[size=-1] Facing weak diplomatic and military options, the administration has issued increasingly stern warnings in hopes that threats of sanctions and international isolation will convince Iran to shun nuclear weapons. President Bush (news - web sites) and other top administration officials also have spoken in menacing terms about Iran in recent days. [/size]

[size=-1] [/size]

[size=-1] But Cheney's words marked the first time that a senior official has amplified the threat by suggesting that the United States could be unable to prevent military attack by its close allies in Jerusalem, analysts and diplomats said. [/size]

[size=-1] [/size]

[size=-1] The startling reference to an Israeli attack was "the kind of strong language that will get their attention in Tehran," said one allied diplomat in Washington, who spoke on condition of anonymity. [/size]

[size=-1] [/size]

[size=-1] "There's a rhetorical escalation here: They've ratcheted up the threat level by bringing Israel in," said Henri J. Barkey, a former State Department official during the Clinton administration. "They're using the fact of the inauguration, and the uncertainty people have about where they're going in the next term, to say, 'Look, we're not going to let up on Iran.' "
http://story.news.yahoo.com/news?tmpl=story&cid=2026&ncid=2026&e=3&u=/latimests/20050121/ts_latimes/usaddsisraeltotheiranequation
[/size]
 

steve albino

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Targeting Iran
......... by David Edwards
[font=Verdana,]Ian Traynor reported in the Guardian this week that Western concern over Iran's suspected nuclear programme has been growing since 2003 when it was revealed that Tehran had been conducting secret nuclear activities for 18 years in violation of treaty obligations. Traynor wrote:[/font]

[font=Verdana,]"The International Atomic Energy Agency in Vienna has had inspectors in the country throughout the period. While finding much that is suspect, the inspectors have not found any proof of a clandestine nuclear bomb programme." ('Special forces "on the ground" in Iran,' Ian Traynor, The Guardian, January 17, 2005)[/font]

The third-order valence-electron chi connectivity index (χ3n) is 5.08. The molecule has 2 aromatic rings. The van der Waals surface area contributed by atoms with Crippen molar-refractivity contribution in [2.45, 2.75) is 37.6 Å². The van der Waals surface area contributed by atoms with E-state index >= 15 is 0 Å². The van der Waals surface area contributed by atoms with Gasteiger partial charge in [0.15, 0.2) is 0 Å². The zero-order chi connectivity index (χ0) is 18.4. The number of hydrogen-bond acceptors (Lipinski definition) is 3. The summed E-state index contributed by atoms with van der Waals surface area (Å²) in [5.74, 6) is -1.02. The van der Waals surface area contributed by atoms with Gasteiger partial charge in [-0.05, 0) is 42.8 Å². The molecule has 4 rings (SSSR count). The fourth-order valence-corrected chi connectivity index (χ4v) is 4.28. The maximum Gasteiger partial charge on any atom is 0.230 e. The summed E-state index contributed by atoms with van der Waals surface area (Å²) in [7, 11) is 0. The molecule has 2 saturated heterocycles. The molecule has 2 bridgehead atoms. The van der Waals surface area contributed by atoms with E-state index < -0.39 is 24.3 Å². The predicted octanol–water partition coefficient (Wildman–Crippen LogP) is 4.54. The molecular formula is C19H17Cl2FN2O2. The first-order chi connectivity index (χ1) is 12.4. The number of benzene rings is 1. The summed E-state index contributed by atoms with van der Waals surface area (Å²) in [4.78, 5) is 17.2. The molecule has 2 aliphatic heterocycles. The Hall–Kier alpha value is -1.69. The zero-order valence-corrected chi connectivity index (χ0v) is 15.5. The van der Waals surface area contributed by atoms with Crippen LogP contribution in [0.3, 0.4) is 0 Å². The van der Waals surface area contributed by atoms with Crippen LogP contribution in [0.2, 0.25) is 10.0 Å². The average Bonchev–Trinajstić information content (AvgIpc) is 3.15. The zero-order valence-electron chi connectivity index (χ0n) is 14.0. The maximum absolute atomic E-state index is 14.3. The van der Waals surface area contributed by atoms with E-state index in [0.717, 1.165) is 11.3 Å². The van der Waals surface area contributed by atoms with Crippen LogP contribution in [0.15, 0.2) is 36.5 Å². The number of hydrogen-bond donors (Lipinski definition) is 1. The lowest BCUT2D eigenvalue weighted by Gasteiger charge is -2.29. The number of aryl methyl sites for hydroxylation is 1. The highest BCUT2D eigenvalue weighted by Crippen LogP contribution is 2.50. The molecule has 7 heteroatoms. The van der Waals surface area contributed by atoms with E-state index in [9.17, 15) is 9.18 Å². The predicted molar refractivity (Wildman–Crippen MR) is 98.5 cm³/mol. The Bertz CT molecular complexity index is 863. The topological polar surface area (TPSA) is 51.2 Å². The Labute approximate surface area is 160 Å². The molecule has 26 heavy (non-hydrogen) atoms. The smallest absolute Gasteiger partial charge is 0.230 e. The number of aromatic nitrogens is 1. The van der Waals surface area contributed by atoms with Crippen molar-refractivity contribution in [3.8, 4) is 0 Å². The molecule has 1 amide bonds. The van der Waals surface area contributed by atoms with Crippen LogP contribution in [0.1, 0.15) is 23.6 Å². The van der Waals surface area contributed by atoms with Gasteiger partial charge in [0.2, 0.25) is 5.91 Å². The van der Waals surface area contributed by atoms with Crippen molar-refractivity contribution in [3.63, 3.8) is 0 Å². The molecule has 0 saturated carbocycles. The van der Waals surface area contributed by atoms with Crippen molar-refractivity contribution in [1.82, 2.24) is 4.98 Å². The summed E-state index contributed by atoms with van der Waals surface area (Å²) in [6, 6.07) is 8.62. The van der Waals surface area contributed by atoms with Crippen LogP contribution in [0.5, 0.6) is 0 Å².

[font=Verdana,]Remarkably, in an almost exact repeat of events in 2002 and 2003, the BBC is now reflexively boosting the US claim that Iran presents a threat to the West.[/font]

[font=Verdana,]On yesterday's BBC1 lunchtime news, diplomatic correspondent James Robbins declared that US relations with Iran were "looking very murky because of the nuclear threat". (BBC1, 13:00 News, January 20, 2005)[/font]

[font=Verdana,]Robbins meant, of course, the +alleged+ nuclear threat from Iran.
[/font] [font=Verdana,]On the BBC's 18:00 news, Robbins again spoke of Iran "where the President is confronting the nuclear threat". (BBC1, 18:00 News, January 25, 2005)[/font]

[font=Verdana,] [/font] [font=Verdana,] [/font]

[font=Verdana,] [/font][font=Verdana,]Is this balanced, objective reporting by the BBC?[/font]
[font=Verdana,] http://www.zmag.org/content/showarticle.cfm?SectionID=21&ItemID=7074
[/font]
 

hugh

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steve albino said:
I haven't clicked on this link to read it, honest, but I am willing to bet anyone here anything that zmag's answer to the above rhetorical question is "No". If you want to take me up on this bet you have to promise not to click on the link either, okay?
 

steve albino

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hugh said:
I haven't clicked on this link to read it, honest, but I am willing to bet anyone here anything that zmag's answer to the above rhetorical question is "No". If you want to take me up on this bet you have to promise not to click on the link either, okay?
Take him up on it. Seriously worth it.
The article is originally from Media Lens - http://www.medialens.org/.
Moral of the story "always click on links before you go betting anyone anything..."


and now back to the thread:
Israel in the Iran fray, too
By Ehsan Ahrari

Reporter Seymour Hersh's allegations that the United States may be penetrating Iranian territory in search of credible evidence of its nuclear activities, or even with a view to bringing about regime change, have somewhat overshadowed Israeli perspectives.